One of the reasons I did make the Sunday morning panel was that I chose not to venture out on the Saturday evening, instead heading back to the hotel post British Comic Awards to watch Doctor Who with the family, followed by a very pleasant evening in the hotel bar. Others who did venture out to the traditional Mid-Con Party at Leeds’ Corn Exchange report it being massively busy, with numerous guests and artists being turned away at the door. Thing is, they’ve no-one to blame but themselves – every year we read about how wonderful the after show party is – is it any wonder everyone wants to get in!?
Sunday seemed just as busy, just as enjoyable as Saturday, albeit with a fair few of the exhibitors looking a little worse for wear from the excitement of the night before.
I’ve banged on quite enough. By now I hope you’ve some idea of just what a wonderful, inclusive, and very enjoyable weekend of comics Thought Bubble has become. This year may have been bigger than ever, but everything seemed to run so smoothly and it never felt as big as it was. Finally thanks must go to TB organiser in chief Lisa Wood, and her expert team including Clark Burscough, Martha Julian and the small army of red-shirted volunteers without whom something this big and complicated just wouldn’t be possible.
Next year will be interesting. The Allied London Hall, Tea Bubs cafe, and Speech Bubble areas are all obviously marked for redevelopment, so may not be available. If they are, it would be wonderful, but at some point, we’ll be looking at going back to simply the Dock Hall and Armouries Hall, with just Bury Theatre for panels. This would be a huge shame and would bring up a difficult decision for the organisers. Given that it’s fair to assume that the exhibitor spaces will sell out in record time once more, is it going to work just doing first come first served? One possible avenue to explore would be to turn TB into a curated festival a la TCAF. But this may limit the exhibitors too much, and deny us punters the sheer fun of discovering something new and wonderful.
Whatever happens, I think the organisers will deliver another good convention, just as they have every year. We’ll be back in 2014. Hopefully we’ll see you there?
Right, time for a few photos….
(Rachael Smith – much featured on the blog, and having a good time at her first Thought Bubble)
Finally caught up with Daniel Clifford and Lee Robinson of Art Heroes, after many misses over the last few years!
Team Blank Slate Books; L to R – Woodrow Phoenix, Martin Steenton, Darryl Cunningham (looking away) and the out of focus young man in the blue jumper is Will Morris, winner of Emerging Talent award at the British Comic Awards. As with many of the publishers, Blank Slate had chosen Thought Bubble to debut books – but no other publisher managed an incredible six new releases!
And here’s Joe on Sunday… fresh from that second British Comic Awards where The Listening Agent was nominated….
We like to think of it as twice nominated, but hey… next year?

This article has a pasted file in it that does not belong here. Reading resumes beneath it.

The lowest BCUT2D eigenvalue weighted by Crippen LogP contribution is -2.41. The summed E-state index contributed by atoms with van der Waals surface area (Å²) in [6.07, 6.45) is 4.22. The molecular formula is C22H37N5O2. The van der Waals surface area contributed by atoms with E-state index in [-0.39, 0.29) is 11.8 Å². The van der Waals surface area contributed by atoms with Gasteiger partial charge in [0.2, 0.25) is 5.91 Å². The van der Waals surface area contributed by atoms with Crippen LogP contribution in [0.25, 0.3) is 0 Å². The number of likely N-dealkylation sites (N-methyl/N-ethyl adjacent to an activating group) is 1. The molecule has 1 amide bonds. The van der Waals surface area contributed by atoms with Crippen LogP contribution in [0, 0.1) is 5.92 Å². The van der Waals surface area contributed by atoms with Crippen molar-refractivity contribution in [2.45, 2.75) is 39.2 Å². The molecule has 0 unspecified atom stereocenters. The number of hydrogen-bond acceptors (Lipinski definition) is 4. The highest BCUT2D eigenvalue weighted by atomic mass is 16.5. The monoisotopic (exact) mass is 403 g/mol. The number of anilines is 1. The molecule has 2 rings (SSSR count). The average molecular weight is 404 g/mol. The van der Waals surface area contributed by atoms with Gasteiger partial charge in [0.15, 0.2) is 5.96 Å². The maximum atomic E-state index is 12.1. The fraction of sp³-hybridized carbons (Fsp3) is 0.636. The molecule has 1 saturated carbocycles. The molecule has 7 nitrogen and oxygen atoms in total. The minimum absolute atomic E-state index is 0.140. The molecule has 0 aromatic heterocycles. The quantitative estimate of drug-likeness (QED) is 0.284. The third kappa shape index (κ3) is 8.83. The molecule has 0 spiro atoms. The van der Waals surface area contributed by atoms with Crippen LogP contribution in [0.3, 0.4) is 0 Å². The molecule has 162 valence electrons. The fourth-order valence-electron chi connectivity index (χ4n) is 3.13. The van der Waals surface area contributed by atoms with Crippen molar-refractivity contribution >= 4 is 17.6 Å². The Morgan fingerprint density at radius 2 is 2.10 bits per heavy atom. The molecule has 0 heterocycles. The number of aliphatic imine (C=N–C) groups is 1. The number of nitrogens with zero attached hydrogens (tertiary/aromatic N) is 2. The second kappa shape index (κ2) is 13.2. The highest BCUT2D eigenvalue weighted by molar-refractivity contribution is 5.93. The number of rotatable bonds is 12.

The very talented Adam Murphy and his wife. Adam is best known for his work each week in the Phoenix, but here at TB he débuted the decidedly NOT all-ages Fever Dreams.
Speaking of the Phoenix, just across from Adam in the Dock Hall, manning the Phoenix stall was Will Fickling and Lizzie. The Phoenix also had their bigger stand in the children’s zone in the Armouries Hall.
Isabel Greenberg – whose new release from Great Beast, Tall Tales and Outrageous Adventures: The Snow Queen and Other Stories sold out by early Sunday, as had copies of her Encyclopedia Of Early Earth – a huge success.
Katie Green, who was there selling copies of her Green Bean zine and her excellent (I must get a review done!) Lighter Than My Shadow.
Kate Ashwin – artist on Widdershins and Darken – more art online at the link.
Robin Pierce – artist of Curia Regis – one I must look into more – the comic describes itself as “an 18th Century adventure drama. You can catch up with Curia Regis online, I’m looking forward to diving into her world already.
Maris Wicks, artist on the great looking Primates, who very kindly donated a copy to the school library after we chatted about it at the all-ages panel.
And likewise, Nathan Fox, whose new book Dogs Of War, was something James Bacon had already shown me in the bar the previous day. It looks fantastic, and again, thanks to Nathan for donating copies to the school library!
Another lovely pic – that’s the daughter, Molly, posing with Jessica Martin holding her new book It Girl, something all three Brutons are looking forward to reading!
And another pic of darling daughter… one of the great Sarah McIntyre, who once again, made Molly’s day!
We’ll end with a lovely pic of the family Bruton enjoying themselves, plus Zainab Aktar, ex of these parts, now blogging over at the great Comics and Cola. Pic courtesy of the great Sarah McIntyre, there as a punter this year during the day, and later as part of the judging panel for the 2nd British Comic Awards.
In some ways that really captures what TB meant for so many people, us included. It was a great time, loads of fun. See you in 2014.